Web Servers for Allen-Bradley PLCs – Part 2

Allen-Bradley PLCs with or without an embedded web server

The previous article in this series discussed what web servers are and how they function in the world of the internet. This article discusses how web servers can be used with Allen-Bradley PLCs. It discusses two use cases: a controller with an embedded web server and a controller without an embedded web server. For more information about A-B PLCs, contact RTA by calling 800-249-1612 or emailing solutions@rtautomation.com.

PLCs With Embedded Web Servers

New programmable controllers have web servers built-in, but they can be limited depending on the PLC manufacturer. Some PLCs, especially those built with Microsoft Windows 10 technology, provide a traditional web server experience. A web server developer can build a web application on the controller that acts just like a web server on a website. The application can access tags in the PLC and present a web page with data from PLC tags customized and formatted for some applications.

For example, let’s say you had a web server-enabled PLC running a compressor application. The PLC controls one or two compressors using sensor inputs that provide the pressure at various points of the process. You could, if you could use a web design tool, design a web server (essentially a website) that a customer could use to see current pressure values, look at pressure trends and running times on each compressor, and so forth.

The real value of this solution is that you don’t need a computer to host the website. Your controller is hosting it. You can just design the application on a standard Windows computer and then save it to the PLC. Everything is standardized except for how you connect the fields in HTML to the actual data values of the PLC’s data table. That part will be different for each controller.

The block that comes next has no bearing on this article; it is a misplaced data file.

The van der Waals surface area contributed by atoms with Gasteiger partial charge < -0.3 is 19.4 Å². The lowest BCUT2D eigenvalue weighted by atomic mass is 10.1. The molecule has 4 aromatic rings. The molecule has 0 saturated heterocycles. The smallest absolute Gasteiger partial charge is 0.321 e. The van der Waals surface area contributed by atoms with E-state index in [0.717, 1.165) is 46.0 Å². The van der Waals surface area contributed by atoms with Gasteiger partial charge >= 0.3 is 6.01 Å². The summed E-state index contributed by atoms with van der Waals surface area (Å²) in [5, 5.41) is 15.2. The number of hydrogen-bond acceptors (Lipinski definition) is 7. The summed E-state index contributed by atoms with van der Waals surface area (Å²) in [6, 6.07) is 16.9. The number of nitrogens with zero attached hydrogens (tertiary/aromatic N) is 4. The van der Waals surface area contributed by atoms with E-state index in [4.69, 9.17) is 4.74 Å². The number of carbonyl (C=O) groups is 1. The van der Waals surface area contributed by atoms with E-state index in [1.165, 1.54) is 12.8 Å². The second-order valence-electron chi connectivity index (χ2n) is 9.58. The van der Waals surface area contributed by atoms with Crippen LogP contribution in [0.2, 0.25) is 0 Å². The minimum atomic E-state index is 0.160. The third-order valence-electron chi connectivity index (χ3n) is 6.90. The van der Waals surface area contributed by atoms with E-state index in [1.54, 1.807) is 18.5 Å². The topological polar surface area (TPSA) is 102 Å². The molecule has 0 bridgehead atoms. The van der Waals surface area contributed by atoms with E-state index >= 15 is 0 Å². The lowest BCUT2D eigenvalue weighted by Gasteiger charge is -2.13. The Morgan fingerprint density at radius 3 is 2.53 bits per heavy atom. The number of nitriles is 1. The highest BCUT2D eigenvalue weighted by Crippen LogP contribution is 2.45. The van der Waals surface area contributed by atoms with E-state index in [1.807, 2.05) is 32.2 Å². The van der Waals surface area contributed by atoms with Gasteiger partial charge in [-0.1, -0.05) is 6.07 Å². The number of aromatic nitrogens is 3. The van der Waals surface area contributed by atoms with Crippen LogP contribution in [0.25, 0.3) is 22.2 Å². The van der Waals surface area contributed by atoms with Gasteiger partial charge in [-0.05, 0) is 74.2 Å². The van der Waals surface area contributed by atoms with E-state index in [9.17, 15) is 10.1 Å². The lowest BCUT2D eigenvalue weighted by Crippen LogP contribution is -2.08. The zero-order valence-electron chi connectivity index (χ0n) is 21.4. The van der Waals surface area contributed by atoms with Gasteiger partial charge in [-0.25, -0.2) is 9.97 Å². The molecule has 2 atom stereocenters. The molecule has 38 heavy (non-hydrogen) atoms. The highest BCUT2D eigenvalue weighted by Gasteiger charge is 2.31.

PLCs Without Web Servers

If you have some older, legacy PLCs hanging around (and who doesn’t?), you can’t build that web server right into the PLC. Instead, you will need to host it someplace else. The big problem is where do you get the PLC data? You have several options. One, you could write the driver yourself if you have endless time and money. Two, you could purchase an interface package from a third party driver company. Three, you could use OPC Classic. That technology is old and obsolete (Microsoft is still supporting it in Windows 10). And four, you could buy a module that provides the data in a way that integrates well with your web server.

Write Your Own Driver – That can be pretty challenging and leave you with a support job for the rest of your life.

Purchase an Interface Package – Many controller manufacturers provide a driver package. RSLinx Classic is the solution from Rockwell Automation. It is a very comprehensive communication solution for accessing their programmable controllers. It can be expensive and a challenge to configure. It would be overkill for a simple application like we are discussing here.

OPC Classic – This is the OPC DA solution from the 1990s. It works. You can buy drivers easily for most PLCs and it integrates well with MS Windows. But you’ll be out of luck on Linux.

A Module Solution – Some third party networking companies offer a module that supports PLC communication and delivers data formatted to be easily processed in a windows web server.

The 460ETCWI from RTA, for example, can be used to connect PLC data to a web application using HTTP. It can also connect to cloud visualization applications, enterprise quality control programs, an Excel dashboard, a Visio automation or any other web-enabled software application.

It supports all Allen-Bradley PLCs, including legacy PLCs like PLC5, SLC and MicroLogixTM, and can be connected to any application that can act like an HTTP client or HTTP server. Any controller tag (or data file) can be read or written (GET or PUT in HTTP terms) from the HTTP client or server.

You configure blocks of tags in your controller. A block can contain either tags to read or tags to write. The web application program can then send HTTP reads or writes to transfer blocks of tags using JSON or XML.